Batteries, battery options, docks, audio (if you want it to be your media center)...and of course the price you aren't willing to exceed. Processors? Anything probably will do these days, more gets you faster but even the low end is fast these days, unless you're doing photo editing or other intense tasks on it.

jonc1948 26-04-2010 12:22

IN 2006 I purchased a Durabook by Twinhead international. It has the advantage of being a "semirugged" unit built to Milspec 801. It is water resistant to spills on the keyboard, resistant to vibration, resistant to drops from table top height and the screen has a matt finish allowing me to view it outside under the cover of my dodger. I have installed Maptech software for use with Canadian hydrographic charts and the unit works just great. It has a serial port for connecting a Garmin GPS . I have been really pleased with this unit and at the time it did not cost much more than a run of the mill laptop. If I were to purchase again I would go for the solid state drive option which makes the unit just about bullet proof.

Jim D 26-04-2010 14:45

If I was buying, I would bypass all those questions and specifications and just get a Macbook Pro. I like things that just work far better than things that have great specs on paper.

~

Boracay 26-04-2010 14:54

The story so far...
 
To summarize the story so far...

Many thanks to all for their help.

* serial input
* multiple USB ports
* output to LCD TV - HDMI
* memory chip sockets SD-HD card reader
* DVD reader/writer
* 2+MHz
* Vista Windows 7
* NMEA input
* CMap capable
* WiFi, Wireless and/or other net connections
* Linux capable
* spill resistant
* low power consumption
* dedicated graphics card
* DC/DC power supply

Budget is as required. Pointless to buy something that does not work.

Paul L 26-04-2010 15:00

Quote:

Originally Posted by jonc1948 (Post 442686)
IN 2006 I purchased a Durabook by Twinhead international. It has the advantage of being a "semirugged" unit built to Milspec 801. It is water resistant to spills on the keyboard, resistant to vibration, resistant to drops from table top height and the screen has a matt finish allowing me to view it outside under the cover of my dodger. I have installed Maptech software for use with Canadian hydrographic charts and the unit works just great. It has a serial port for connecting a Garmin GPS . I have been really pleased with this unit and at the time it did not cost much more than a run of the mill laptop. If I were to purchase again I would go for the solid state drive option which makes the unit just about bullet proof.

Was your Durabook one with Sunlight readable display? How well does it do outside? Also, do you know what it wattage it typically draws?

Paul L

jonc1948 26-04-2010 17:12

Paul L
My durabook did not offer at that time a sunlight viewable screen but in the shade of my dodger it is fairly easy to view even on sunny days. I am not sure of the wattage as it uses a pretty standard 150 Watt power supply that I run off my inverter when I am underway. The company that builds the Durabook has changed its name but you can visit gowin.com to view their line of laptops. Hope this helps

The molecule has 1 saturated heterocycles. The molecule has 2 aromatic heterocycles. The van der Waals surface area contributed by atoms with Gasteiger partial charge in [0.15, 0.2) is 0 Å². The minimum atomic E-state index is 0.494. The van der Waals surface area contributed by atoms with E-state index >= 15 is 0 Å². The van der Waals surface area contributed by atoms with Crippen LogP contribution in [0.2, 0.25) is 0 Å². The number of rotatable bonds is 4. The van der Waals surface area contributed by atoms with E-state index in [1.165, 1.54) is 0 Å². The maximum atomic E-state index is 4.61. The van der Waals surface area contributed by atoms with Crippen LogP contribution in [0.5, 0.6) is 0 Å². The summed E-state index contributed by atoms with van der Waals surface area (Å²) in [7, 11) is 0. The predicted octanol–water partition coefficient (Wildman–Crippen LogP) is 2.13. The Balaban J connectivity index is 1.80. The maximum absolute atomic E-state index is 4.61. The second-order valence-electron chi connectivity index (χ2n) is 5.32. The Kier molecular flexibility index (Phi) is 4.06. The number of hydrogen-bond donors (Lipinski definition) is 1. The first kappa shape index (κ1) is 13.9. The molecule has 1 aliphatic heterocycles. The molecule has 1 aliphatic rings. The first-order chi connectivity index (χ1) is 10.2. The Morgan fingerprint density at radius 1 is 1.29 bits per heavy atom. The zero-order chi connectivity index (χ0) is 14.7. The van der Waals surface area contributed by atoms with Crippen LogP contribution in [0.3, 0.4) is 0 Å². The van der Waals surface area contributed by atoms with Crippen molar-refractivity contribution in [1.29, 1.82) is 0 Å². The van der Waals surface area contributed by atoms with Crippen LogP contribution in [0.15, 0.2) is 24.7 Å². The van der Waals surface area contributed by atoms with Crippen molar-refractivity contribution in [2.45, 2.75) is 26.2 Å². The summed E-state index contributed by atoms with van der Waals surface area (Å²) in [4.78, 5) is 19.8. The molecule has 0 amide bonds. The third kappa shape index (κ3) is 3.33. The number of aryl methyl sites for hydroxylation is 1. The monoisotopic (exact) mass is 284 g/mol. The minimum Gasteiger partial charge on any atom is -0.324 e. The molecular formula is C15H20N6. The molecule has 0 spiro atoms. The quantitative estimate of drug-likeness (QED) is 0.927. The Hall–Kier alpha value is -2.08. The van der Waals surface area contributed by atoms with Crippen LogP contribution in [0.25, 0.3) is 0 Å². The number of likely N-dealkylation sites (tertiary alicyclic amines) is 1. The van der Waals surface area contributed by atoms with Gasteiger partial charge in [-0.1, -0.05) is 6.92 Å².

chris07732 26-04-2010 18:14

Curious that no one really expressed a concern about durability in a marine environment. Other than the durabook that jonc1948 uses, everyone seems to use typical home use computers and is buying on features and price. Is it because you can never truly eliminate the marine environment issues and the CPU becomes a "disposable" item? It's kinda the way I feel, but I thought I was a "lone ranger" on this one

Chris07732

Jon D 26-04-2010 18:27

I went the pansonic toughbook route. did a lease turn in CF29. cost more than a comparable big box sourced unit but came with xp and i got a 3 yr no question extended warranty. most of the remanufactured units are coming out of law enforcement. so timing is everything. I had 2 other units give up the ghost over time but I use the laptop for navigation so paid more for extra reliability. I'll know in a few years if it was really worth it.

Sumner 26-04-2010 22:20

I'm surprised no one has mentioned this option....

Marine PC's & WiFi by IslandTime PC

....very low power consumption, serial ports for NEMA if you are using something like SeaClear II or Open CPN and about anything else you need in a computer.

I'm making my own....

https://purplesagetradingpost.com/sum...%20Shots-4.jpg

https://purplesagetradingpost.com/sum...lot-Index.html

...and it will serve as a computer and chartplotter using Sea Clear II and the NOAA charts and I've been also using free USGS downloads for inland lake charts. It will give us a DVD capability for movies, TV for weather, will download routes to a handheld GPS to use at the tiller, will handle WiFi, word-processing, spreadsheets, any other computer need we can dream of and still with the monitor operate at under 40 watts on 12 volts with no AC or DC adapter. The computer will fit into a very small space and I can use a cordless mouse/keyboard and the 10 inch screen.

If you aren't up to sourcing the parts and building it I'd go to Island Time PC and get one.

c ya,

Sum

Boracay 27-04-2010 00:36

Salty splashes...
 
I'm currently inclining to the view that everything on the boat might get a few splashes of salt water on it from time to time, so the Panasonic Toughbook or similar is gaining priority. There's a few reconditioned Toughbooks available in Sydney at the moment.

Anyone had any experience with reconditioned Toughbooks?

I doubt if there's too much WiFi available up the east coat of Oz and through SE Asia so WiFi is not a key requirement. We do seem to have good broadband that connects through the cell phone towers and a USB "dongle" so that's looking likely.

Some sort of future satellite connection would also be nice.

I also have the impression that it's nice to take the computer off the boat to cafes and the like so I'm not incling towards a desktop type.

Hud3 27-04-2010 04:56

Quote:

Originally Posted by Boracay (Post 442957)
...I also have the impression that it's nice to take the computer off the boat to cafes and the like so I'm not incling towards a desktop type.